Given a chance to reclaim rotation spot, Senzatela responded

Apr 15, 2019; San Diego, CA, USA; Colorado Rockies starting pitcher Antonio Senzatela pitches during the first inning against the San Diego Padres at Petco Park. Mandatory Credit: Jake Roth-USA TODAY Sports

An infection stole nearly a month from Antonio Senzatela. In his debut start of 2019, he made up for the time a pesky blister stole from him.

For his efforts, a one-run, 6.2 innings outing, Senzatela has earned the right to shoulder the load that has been fumbled by the back end of the Colorado Rockies rotation.

“I just (needed) to go out, do my job,” Senzatela said. “Try to have my team win the ball game.”

The performance could’ve been made even better had Senzatela not left a fastball towards the middle of the zone to Franmil Reyes, his lone miscue. Following the blemish, Senzatela got out of the inning without any more damage, setting the Padres down in order the next inning as well. 

Thus far, across eight starts for Chad Bettis, Jon Gray and Tyler Anderson, the results have been murky. The trio has spun 41.2 innings and allowed 33 earned runs, good for a 7.13 earned run average, as well as 17 walks to 34 strikeouts, 20 of which belong to Gray.

Past the duo of Kyle Freeland and German Marquez, the Rockies have held their breaths through several starts.

The appearance from Senzatela is not merely an oddity. Last season, he flashed much of the same prowess, including a pair of outings against National League West rivals. Between an early July start against the San Francisco Giants and a late September showing opposing the Arizona Diamondbacks, he accounted for a pair of seven-inning outings, allowing a single earned run.

That’s not to say the young right-hander has been flawless.

In his two-plus year career, Senzatela has accrued 14 games in which he’s allowed four-or-more earned runs, a career that only spans 60 career appearances, including Monday night’s win. He offers a similar roller coaster ride to his Rockies’ counterparts.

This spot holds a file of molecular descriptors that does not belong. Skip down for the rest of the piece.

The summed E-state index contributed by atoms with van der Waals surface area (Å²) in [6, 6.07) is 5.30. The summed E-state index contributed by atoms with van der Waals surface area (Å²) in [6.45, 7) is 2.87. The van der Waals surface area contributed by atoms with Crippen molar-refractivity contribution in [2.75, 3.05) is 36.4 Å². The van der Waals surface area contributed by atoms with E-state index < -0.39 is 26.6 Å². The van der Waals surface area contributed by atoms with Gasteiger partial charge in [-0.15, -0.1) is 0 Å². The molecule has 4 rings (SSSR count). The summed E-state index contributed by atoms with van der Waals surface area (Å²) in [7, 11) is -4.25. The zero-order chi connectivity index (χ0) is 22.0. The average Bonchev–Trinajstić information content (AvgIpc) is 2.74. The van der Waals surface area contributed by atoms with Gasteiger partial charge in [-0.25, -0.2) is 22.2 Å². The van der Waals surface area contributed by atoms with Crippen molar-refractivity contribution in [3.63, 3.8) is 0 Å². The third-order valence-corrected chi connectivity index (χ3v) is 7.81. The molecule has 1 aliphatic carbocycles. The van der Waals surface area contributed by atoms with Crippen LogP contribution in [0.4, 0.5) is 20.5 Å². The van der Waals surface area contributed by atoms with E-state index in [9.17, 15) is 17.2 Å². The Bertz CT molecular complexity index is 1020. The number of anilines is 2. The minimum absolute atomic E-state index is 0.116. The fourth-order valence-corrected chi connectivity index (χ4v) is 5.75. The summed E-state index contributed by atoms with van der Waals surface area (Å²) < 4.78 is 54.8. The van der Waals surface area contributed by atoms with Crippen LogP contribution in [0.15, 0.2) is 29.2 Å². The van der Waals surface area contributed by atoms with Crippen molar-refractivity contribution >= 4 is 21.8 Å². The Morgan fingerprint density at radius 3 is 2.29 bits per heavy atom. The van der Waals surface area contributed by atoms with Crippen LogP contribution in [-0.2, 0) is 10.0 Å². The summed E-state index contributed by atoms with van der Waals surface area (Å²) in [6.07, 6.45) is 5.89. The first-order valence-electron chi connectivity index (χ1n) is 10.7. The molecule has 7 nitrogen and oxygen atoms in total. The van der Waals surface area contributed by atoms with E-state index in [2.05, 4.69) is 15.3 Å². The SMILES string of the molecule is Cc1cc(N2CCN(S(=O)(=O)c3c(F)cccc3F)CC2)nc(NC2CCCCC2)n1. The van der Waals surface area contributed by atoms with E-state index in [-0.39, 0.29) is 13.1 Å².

The latest outing continues a trend from last year though. In his final three starts to end the 2018 campaign, Senzatela registered 16.2 innings, allowing only three earned runs and striking out 13.

Rust was an apparent factor, his success notwithstanding, as several fastballs breached the middle of the zone. With the added control lent by subsequent outings, Senzatela could yield greater results.

For comparison, the Rockies newfound ace, Marquez, had a very similar path.

In 2017, Marquez flashed the same inning-eating ways, albeit with a higher strikeout potential. The two even share a Venezuelan background, possessing a similar pitch repertoire of a fast-paced heater and slider combination. Coincidentally, the two are even within a month of each other in age.

“You’ve gotta have a mix of pitches, they’ve got to be major league quality,” Manager Bud Black said. “What we saw tonight was just that.”

That’s not to say Senzatela will soon be a National League Cy Young candidate the way Marquez is showcasing, but the potential isn’t unfathomable.

As for his spot in the rotation, Black has already made it clear that Bettis will move to the bullpen in a long relief role, Senzatela and the returning Anderson filling the voids. Gray bouncing back and finally completing the seven innings he’s sought after since his calf cramped up in Miami would only enhance the Rockies’ outlook.

On a team that’s been grasping for bright spots in a gloomy opening slate, the Rockies have seen the clouds recede in recent days.

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